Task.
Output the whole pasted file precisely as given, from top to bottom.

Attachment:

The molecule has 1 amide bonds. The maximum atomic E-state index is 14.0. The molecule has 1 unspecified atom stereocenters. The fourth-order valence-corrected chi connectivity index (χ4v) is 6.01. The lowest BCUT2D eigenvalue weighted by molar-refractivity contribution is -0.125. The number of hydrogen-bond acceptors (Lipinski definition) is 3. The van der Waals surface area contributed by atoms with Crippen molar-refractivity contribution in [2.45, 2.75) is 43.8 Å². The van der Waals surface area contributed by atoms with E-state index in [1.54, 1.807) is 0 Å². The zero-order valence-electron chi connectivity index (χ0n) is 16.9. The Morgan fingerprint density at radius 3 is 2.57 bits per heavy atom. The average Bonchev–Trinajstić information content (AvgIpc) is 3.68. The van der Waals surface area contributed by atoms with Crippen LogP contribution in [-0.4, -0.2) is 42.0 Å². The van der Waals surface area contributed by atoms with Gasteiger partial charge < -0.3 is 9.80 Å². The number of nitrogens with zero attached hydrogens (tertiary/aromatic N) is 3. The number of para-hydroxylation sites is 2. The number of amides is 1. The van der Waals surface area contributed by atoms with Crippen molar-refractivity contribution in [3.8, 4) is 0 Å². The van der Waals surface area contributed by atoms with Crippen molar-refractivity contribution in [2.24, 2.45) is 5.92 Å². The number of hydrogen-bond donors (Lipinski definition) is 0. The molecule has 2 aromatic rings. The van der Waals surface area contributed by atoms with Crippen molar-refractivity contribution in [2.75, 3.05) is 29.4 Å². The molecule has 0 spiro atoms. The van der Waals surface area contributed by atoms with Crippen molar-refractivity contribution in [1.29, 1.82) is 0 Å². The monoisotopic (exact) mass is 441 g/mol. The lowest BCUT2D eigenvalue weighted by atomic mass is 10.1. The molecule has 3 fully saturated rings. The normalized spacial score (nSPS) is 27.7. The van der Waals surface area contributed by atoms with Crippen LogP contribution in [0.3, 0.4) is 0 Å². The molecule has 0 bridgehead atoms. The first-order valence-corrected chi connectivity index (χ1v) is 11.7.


The molecule has 1 amide bonds. The maximum atomic E-state index is 14.0. The molecule has 1 unspecified atom stereocenters. The fourth-order valence-corrected chi connectivity index (χ4v) is 6.01. The lowest BCUT2D eigenvalue weighted by molar-refractivity contribution is -0.125. The number of hydrogen-bond acceptors (Lipinski definition) is 3. The van der Waals surface area contributed by atoms with Crippen molar-refractivity contribution in [2.45, 2.75) is 43.8 Å². The van der Waals surface area contributed by atoms with E-state index in [1.54, 1.807) is 0 Å². The zero-order valence-electron chi connectivity index (χ0n) is 16.9. The Morgan fingerprint density at radius 3 is 2.57 bits per heavy atom. The average Bonchev–Trinajstić information content (AvgIpc) is 3.68. The van der Waals surface area contributed by atoms with Crippen LogP contribution in [-0.4, -0.2) is 42.0 Å². The van der Waals surface area contributed by atoms with Gasteiger partial charge < -0.3 is 9.80 Å². The number of nitrogens with zero attached hydrogens (tertiary/aromatic N) is 3. The number of para-hydroxylation sites is 2. The number of amides is 1. The van der Waals surface area contributed by atoms with Crippen molar-refractivity contribution in [3.8, 4) is 0 Å². The van der Waals surface area contributed by atoms with Crippen molar-refractivity contribution in [2.24, 2.45) is 5.92 Å². The number of hydrogen-bond donors (Lipinski definition) is 0. The molecule has 2 aromatic rings. The van der Waals surface area contributed by atoms with Crippen molar-refractivity contribution in [2.75, 3.05) is 29.4 Å². The molecule has 0 spiro atoms. The van der Waals surface area contributed by atoms with Crippen molar-refractivity contribution in [1.29, 1.82) is 0 Å². The monoisotopic (exact) mass is 441 g/mol. The lowest BCUT2D eigenvalue weighted by atomic mass is 10.1. The molecule has 3 fully saturated rings. The normalized spacial score (nSPS) is 27.7. The van der Waals surface area contributed by atoms with Crippen LogP contribution in [0.3, 0.4) is 0 Å². The molecule has 0 bridgehead atoms. The first-order valence-corrected chi connectivity index (χ1v) is 11.7.